Your menopausal years don’t need to take over your life leaving you feeling miserable and hopeless.

What is the menopause?

Menopause marks the end of menstruation and medically, is defined by the absence of a menstrual period for one year. (2)

Menopause usually occurs between the ages of 45 and 55 (3), and the average age in the UK is 51. (4)

The period leading up to menopause is the perimenopausal period, and then once a whole year has passed since the last menstrual period, women enter the postmenopausal period.

Perimenopause encompasses the gradual change in ovarian function, and this period can last from anywhere between 6 to 13 years. (5)

During perimenopause, ovarian hormone levels start to first fluctuate, and then secondly, decline.

Due to fluctuating and declining hormone levels, menstrual cycles can become irregular, heavier, or lighter.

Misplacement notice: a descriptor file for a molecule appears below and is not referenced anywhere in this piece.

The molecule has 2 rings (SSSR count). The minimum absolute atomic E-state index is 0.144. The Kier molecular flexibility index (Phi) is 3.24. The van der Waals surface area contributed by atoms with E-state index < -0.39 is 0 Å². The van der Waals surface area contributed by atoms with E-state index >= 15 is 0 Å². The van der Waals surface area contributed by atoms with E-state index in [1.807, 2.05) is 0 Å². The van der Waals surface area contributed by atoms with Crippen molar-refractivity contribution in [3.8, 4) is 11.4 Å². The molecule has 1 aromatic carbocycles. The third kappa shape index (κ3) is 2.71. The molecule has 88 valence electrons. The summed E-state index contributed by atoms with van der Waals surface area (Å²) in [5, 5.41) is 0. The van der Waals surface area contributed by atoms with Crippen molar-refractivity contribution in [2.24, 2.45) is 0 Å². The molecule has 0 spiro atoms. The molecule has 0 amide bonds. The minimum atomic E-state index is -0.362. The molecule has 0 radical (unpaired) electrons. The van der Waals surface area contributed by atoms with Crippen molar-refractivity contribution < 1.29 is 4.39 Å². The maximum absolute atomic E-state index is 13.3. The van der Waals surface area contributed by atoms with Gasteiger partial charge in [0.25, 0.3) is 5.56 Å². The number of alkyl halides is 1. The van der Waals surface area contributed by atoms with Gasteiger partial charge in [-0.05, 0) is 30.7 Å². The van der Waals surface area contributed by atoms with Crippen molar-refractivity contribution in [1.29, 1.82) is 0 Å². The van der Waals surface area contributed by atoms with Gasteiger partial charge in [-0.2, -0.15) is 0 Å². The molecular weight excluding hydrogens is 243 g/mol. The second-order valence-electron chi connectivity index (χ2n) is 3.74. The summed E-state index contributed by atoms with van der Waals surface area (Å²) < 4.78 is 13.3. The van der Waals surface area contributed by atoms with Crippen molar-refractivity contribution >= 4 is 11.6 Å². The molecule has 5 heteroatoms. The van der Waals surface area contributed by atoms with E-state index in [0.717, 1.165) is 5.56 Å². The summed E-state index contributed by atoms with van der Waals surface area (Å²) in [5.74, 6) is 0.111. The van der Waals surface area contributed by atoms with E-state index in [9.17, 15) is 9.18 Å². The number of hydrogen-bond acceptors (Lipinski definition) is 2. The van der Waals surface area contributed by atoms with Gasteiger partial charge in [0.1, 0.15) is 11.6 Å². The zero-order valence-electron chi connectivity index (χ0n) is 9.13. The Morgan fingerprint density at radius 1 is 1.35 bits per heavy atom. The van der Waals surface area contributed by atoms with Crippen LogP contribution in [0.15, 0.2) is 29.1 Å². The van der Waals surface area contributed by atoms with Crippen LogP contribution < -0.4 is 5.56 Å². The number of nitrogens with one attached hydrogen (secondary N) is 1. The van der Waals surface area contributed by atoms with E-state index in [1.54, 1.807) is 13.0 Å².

Menstrual related symptoms (PMS symptoms) may also increase (just when you thought you were done with that!).

Ideally, as practitioners, we would love to work with women who are at the start of this transitionary period so we can help to optimise hormone levels and maintain a regular menstrual cycle for longer.

Early menopause

The perimenopause phase can start as early as the 30’s for some women.

The current tendency is that more and more women are experiencing an earlier menopause. (6)

Women either transition through the menopause naturally, or may reach menopause earlier due to medications such as chemotherapy (‘chemical menopause’) or surgery (‘surgical menopause’).

There are also around 55,000 hysterectomies each year in the UK (6), which would lead to an early menopause.

Causes of menopause include:

Women who transition through the menopause at an earlier age are at a greater risk of developing cardiovascular disease, neurologic diseases, and osteoporosis (7). 

Signs and symptoms of menopause

Menopause often takes women by surprise.